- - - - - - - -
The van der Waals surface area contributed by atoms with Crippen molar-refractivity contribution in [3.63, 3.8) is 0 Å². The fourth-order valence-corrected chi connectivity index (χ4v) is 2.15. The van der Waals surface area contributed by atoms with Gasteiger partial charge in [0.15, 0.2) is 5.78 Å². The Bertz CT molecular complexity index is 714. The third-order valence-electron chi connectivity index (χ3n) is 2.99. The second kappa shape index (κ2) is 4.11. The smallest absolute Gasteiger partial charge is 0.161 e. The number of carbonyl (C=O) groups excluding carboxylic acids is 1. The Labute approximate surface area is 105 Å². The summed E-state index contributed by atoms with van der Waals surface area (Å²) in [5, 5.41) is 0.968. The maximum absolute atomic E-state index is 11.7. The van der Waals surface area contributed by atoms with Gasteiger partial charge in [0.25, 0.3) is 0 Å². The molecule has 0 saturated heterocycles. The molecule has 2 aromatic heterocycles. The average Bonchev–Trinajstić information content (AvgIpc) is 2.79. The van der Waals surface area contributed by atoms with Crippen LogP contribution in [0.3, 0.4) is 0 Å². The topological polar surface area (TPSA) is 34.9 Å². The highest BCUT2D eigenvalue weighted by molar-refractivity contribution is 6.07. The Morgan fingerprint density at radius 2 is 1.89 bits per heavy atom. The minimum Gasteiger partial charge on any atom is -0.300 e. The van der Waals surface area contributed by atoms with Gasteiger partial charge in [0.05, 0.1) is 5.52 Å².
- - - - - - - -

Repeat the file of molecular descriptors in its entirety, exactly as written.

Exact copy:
The van der Waals surface area contributed by atoms with Crippen molar-refractivity contribution in [3.63, 3.8) is 0 Å². The fourth-order valence-corrected chi connectivity index (χ4v) is 2.15. The van der Waals surface area contributed by atoms with Gasteiger partial charge in [0.15, 0.2) is 5.78 Å². The Bertz CT molecular complexity index is 714. The third-order valence-electron chi connectivity index (χ3n) is 2.99. The second kappa shape index (κ2) is 4.11. The smallest absolute Gasteiger partial charge is 0.161 e. The number of carbonyl (C=O) groups excluding carboxylic acids is 1. The Labute approximate surface area is 105 Å². The summed E-state index contributed by atoms with van der Waals surface area (Å²) in [5, 5.41) is 0.968. The maximum absolute atomic E-state index is 11.7. The van der Waals surface area contributed by atoms with Gasteiger partial charge in [0.25, 0.3) is 0 Å². The molecule has 0 saturated heterocycles. The molecule has 2 aromatic heterocycles. The average Bonchev–Trinajstić information content (AvgIpc) is 2.79. The van der Waals surface area contributed by atoms with Crippen LogP contribution in [0.3, 0.4) is 0 Å². The topological polar surface area (TPSA) is 34.9 Å². The highest BCUT2D eigenvalue weighted by molar-refractivity contribution is 6.07. The Morgan fingerprint density at radius 2 is 1.89 bits per heavy atom. The minimum Gasteiger partial charge on any atom is -0.300 e. The van der Waals surface area contributed by atoms with Gasteiger partial charge in [0.05, 0.1) is 5.52 Å².